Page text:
Regrettably, Margaret Wente was not at the recent presentation to a high-school audience by students from York’s Community and Legal Aid Services Program (CLASP) [which she criticized in her June 12 column], wrote Glenn Stuart, program director, in a letter to the Globe and Mail June 14. The presentation encouraged youth to be aware of their rights but also to engage with police courteously.
When we talk with youth about their rights and responsibilities, we attempt to address the questions they have, based on their experiences, which, unfortunately, may not be positive. We do not push for negative experiences or encourage disrespect for the law; indeed, it is the law we promote as a means of properly addressing these experiences. This supplements the ongoing discussions CLASP has with police regarding improving community-police relations.
Two York graduates are among this year’s Pride Week award winners
York alumna Rachel Epstein (BA ’93, MA ’97) has two things to celebrate this year: she is the 2007 Pride Week Honoured Dyke and this is the 10th anniversary of Dykes Planning Tykes, a program she co-founded in 1997, wrote the Toronto Star June 14. On Saturday, Epstein will lead the Dyke March, followed by a contingent of mothers and kids from Dykes Planning Tykes
When Epstein gave birth to daughter Sadie in 1992, there were no support groups or social programs to help her and her then partner, Lois Fine, through the process. Epstein and Fine also spearheaded a challenge under the Canadian Charter of Rights over the right for same-sex couples to both register as parents on their child’s birth certificate. A judge ruled in their favour last year, opening the door for other queer parents, wrote the Star.
Epstein’s interest in lesbian parenting goes back to her days studying sociology at York’s Atkinson Faculty of Liberal & Professional Studies, wrote the Star. While taking a course in women’s health, she developed an information kit on alternative insemination for single women and lesbians. This evolved into a 300-page education kit that is still used today by the LGBT Parenting Network.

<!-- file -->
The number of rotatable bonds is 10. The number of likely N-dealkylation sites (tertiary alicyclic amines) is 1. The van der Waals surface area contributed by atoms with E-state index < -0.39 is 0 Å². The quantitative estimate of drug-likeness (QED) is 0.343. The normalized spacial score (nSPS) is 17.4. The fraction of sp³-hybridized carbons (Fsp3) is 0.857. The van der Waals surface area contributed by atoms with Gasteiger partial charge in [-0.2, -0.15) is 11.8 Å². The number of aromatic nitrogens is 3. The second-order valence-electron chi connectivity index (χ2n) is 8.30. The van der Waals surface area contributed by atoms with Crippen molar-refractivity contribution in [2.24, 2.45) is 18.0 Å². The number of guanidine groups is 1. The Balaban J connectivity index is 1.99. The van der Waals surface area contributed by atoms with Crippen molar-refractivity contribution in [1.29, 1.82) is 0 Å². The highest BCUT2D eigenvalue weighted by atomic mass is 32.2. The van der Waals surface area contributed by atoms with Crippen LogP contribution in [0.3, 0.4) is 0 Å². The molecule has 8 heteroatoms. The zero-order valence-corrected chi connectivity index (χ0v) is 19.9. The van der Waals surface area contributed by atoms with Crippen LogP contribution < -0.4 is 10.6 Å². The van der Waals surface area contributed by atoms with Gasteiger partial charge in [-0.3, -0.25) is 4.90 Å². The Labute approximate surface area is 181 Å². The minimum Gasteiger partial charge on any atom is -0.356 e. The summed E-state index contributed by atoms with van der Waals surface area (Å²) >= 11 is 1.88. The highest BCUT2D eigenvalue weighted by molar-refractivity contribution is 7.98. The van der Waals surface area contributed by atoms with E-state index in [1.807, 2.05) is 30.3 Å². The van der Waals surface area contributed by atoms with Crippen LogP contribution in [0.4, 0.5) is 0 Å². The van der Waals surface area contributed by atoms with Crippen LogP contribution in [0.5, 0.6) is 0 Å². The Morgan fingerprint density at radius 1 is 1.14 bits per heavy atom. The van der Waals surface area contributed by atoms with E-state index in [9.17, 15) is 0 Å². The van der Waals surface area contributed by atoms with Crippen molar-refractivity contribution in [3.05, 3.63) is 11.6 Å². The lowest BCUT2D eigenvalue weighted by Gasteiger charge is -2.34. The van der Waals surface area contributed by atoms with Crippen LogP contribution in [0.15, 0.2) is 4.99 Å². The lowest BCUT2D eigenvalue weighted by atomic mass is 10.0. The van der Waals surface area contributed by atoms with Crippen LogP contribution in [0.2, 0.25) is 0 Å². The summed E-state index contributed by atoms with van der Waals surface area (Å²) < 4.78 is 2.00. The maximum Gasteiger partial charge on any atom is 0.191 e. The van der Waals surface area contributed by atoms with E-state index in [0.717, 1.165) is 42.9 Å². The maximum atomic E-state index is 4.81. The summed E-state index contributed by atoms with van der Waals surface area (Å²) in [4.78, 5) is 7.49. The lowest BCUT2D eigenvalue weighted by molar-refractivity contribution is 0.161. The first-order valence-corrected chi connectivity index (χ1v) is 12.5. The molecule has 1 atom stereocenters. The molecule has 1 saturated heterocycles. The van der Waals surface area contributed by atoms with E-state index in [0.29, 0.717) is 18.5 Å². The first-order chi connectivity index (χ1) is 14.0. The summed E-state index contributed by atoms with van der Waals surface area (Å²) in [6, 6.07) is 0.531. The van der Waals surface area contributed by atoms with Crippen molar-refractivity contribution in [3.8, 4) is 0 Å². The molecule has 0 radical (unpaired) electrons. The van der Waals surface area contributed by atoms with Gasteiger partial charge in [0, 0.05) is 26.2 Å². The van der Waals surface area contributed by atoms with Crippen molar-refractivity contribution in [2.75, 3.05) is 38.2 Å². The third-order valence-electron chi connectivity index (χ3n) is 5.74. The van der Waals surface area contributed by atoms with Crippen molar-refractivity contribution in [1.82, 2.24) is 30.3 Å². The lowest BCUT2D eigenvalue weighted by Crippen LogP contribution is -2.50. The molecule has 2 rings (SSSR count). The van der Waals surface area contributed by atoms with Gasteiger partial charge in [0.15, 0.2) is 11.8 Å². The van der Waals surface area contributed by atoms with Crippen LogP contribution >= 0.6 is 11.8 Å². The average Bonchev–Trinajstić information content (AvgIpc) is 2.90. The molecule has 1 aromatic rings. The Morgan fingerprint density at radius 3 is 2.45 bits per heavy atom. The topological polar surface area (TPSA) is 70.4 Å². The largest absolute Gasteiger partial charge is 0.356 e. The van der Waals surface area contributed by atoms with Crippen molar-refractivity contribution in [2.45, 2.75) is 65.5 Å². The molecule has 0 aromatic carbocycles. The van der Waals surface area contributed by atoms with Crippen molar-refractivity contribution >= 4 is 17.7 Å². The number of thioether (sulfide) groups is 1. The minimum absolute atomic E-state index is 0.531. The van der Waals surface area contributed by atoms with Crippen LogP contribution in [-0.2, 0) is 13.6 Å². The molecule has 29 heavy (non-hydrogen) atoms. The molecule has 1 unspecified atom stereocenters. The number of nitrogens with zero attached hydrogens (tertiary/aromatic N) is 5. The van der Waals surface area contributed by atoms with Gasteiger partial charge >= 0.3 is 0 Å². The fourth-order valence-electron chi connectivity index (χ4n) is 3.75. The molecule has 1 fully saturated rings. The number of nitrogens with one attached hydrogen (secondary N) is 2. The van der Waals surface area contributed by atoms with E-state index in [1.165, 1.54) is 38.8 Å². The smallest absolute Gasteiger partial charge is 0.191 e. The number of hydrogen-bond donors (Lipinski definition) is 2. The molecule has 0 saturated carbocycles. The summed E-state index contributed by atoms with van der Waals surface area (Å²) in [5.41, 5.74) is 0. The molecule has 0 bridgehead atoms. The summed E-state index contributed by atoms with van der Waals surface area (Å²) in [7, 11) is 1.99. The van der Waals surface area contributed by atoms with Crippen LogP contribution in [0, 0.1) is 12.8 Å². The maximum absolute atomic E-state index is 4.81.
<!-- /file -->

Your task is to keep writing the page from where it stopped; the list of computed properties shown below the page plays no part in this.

- By age 24, Rodney Arsenault had two master’s degrees and was one of the youngest course instructors in ork’s Faculty of Fine Arts, teaching acting, wrote the Toronto Star June 14. But he was ready to jettison that promising career and his male identity for a female one.
Rodney changed his name to Nina Arsenault (BFA ‘96, MFA ‘00) while still at York and let nothing – not money, pain, negative social attitudes or medical concerns – deter "her" from that goal, which was achieved after nine years and about 60 cosmetic surgeries and procedures costing $160,000, financed by working in the sex trade.
It’s that determination that has Arsenault being cited for this year’s Unstoppable! theme award at the annual Pride Gala in Toronto, one of eight persons to be honoured for their achievements in different categories.
Jackets name Osgoode grad Howson new GM
The Columbus Blue Jackets have agreed to terms with Edmonton Oilers assistant general manager Scott Howson (BA ’87, LLB ‘90), a source told The Canadian Press last night. The public announcement is expected June 15.
Howson, 47, was a junior hockey star with the Kingston Canadians in the late 1970s. A forward, he played for the New York Islanders in 1984-1985, scoring five goals and three assists in 18 games. He graduated from York’s Osgoode Hall Law School in 1990 and ran Edmonton’s top farm club from 1994 to 2000. He was hired by the Oilers in 2000 and was promoted to assistant general manager in 2001.
Kelowna Art Gallery hires York grad as curator
The Kelowna Art Gallery has hired Liz Wylie (BA ‘77) as its new curator, wrote the Kelowna Capital News June 13. Wylie holds a BA in art history and studio art from York’s Faculty of Fine Arts and a master’s degree from Concordia. For the past 10 years she has been curator at the University of Toronto Art Centre, where she has also taught. She has been an art critic for various magazines and has an in-depth knowledge of contemporary visual art.